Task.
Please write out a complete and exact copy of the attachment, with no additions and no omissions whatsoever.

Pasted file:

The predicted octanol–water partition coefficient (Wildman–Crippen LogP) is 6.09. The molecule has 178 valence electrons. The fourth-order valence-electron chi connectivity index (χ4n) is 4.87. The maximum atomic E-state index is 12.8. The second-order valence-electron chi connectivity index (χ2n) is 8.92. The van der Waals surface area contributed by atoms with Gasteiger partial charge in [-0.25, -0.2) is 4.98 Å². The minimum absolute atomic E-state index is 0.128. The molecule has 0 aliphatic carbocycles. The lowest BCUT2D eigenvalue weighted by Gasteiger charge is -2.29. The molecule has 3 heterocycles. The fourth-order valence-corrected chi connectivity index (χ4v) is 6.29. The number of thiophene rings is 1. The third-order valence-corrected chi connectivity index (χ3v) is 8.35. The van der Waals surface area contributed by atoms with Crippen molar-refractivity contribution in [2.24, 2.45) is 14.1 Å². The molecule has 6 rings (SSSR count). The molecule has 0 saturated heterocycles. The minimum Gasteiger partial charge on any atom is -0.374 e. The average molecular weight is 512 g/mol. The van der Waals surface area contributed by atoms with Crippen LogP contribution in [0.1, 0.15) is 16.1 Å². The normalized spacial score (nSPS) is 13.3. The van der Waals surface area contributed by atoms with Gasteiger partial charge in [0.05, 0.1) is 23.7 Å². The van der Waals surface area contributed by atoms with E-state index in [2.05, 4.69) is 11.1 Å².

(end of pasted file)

The predicted octanol–water partition coefficient (Wildman–Crippen LogP) is 6.09. The molecule has 178 valence electrons. The fourth-order valence-electron chi connectivity index (χ4n) is 4.87. The maximum atomic E-state index is 12.8. The second-order valence-electron chi connectivity index (χ2n) is 8.92. The van der Waals surface area contributed by atoms with Gasteiger partial charge in [-0.25, -0.2) is 4.98 Å². The minimum absolute atomic E-state index is 0.128. The molecule has 0 aliphatic carbocycles. The lowest BCUT2D eigenvalue weighted by Gasteiger charge is -2.29. The molecule has 3 heterocycles. The fourth-order valence-corrected chi connectivity index (χ4v) is 6.29. The number of thiophene rings is 1. The third-order valence-corrected chi connectivity index (χ3v) is 8.35. The van der Waals surface area contributed by atoms with Crippen molar-refractivity contribution in [2.24, 2.45) is 14.1 Å². The molecule has 6 rings (SSSR count). The molecule has 0 saturated heterocycles. The minimum Gasteiger partial charge on any atom is -0.374 e. The average molecular weight is 512 g/mol. The van der Waals surface area contributed by atoms with Crippen LogP contribution in [0.1, 0.15) is 16.1 Å². The normalized spacial score (nSPS) is 13.3. The van der Waals surface area contributed by atoms with Gasteiger partial charge in [0.05, 0.1) is 23.7 Å². The van der Waals surface area contributed by atoms with E-state index in [2.05, 4.69) is 11.1 Å².